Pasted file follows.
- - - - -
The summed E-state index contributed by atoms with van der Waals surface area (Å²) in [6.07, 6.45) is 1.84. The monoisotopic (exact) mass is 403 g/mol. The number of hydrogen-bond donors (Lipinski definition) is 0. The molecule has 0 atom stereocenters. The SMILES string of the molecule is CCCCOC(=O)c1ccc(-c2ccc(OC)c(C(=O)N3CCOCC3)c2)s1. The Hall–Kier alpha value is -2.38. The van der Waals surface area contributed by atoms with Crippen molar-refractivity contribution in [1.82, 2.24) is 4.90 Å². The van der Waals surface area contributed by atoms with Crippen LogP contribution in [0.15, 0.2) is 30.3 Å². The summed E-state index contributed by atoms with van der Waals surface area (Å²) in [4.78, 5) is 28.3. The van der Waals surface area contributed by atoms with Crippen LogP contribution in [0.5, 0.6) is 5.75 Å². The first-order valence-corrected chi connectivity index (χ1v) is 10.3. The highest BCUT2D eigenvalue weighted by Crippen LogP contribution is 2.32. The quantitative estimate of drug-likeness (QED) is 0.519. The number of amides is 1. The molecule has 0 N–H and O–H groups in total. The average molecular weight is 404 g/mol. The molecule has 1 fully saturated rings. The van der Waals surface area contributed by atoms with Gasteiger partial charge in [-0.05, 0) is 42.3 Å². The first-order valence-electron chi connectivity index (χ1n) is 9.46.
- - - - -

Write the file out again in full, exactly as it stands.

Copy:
The summed E-state index contributed by atoms with van der Waals surface area (Å²) in [6.07, 6.45) is 1.84. The monoisotopic (exact) mass is 403 g/mol. The number of hydrogen-bond donors (Lipinski definition) is 0. The molecule has 0 atom stereocenters. The SMILES string of the molecule is CCCCOC(=O)c1ccc(-c2ccc(OC)c(C(=O)N3CCOCC3)c2)s1. The Hall–Kier alpha value is -2.38. The van der Waals surface area contributed by atoms with Crippen molar-refractivity contribution in [1.82, 2.24) is 4.90 Å². The van der Waals surface area contributed by atoms with Crippen LogP contribution in [0.15, 0.2) is 30.3 Å². The summed E-state index contributed by atoms with van der Waals surface area (Å²) in [4.78, 5) is 28.3. The van der Waals surface area contributed by atoms with Crippen LogP contribution in [0.5, 0.6) is 5.75 Å². The first-order valence-corrected chi connectivity index (χ1v) is 10.3. The highest BCUT2D eigenvalue weighted by Crippen LogP contribution is 2.32. The quantitative estimate of drug-likeness (QED) is 0.519. The number of amides is 1. The molecule has 0 N–H and O–H groups in total. The average molecular weight is 404 g/mol. The molecule has 1 fully saturated rings. The van der Waals surface area contributed by atoms with Gasteiger partial charge in [-0.05, 0) is 42.3 Å². The first-order valence-electron chi connectivity index (χ1n) is 9.46.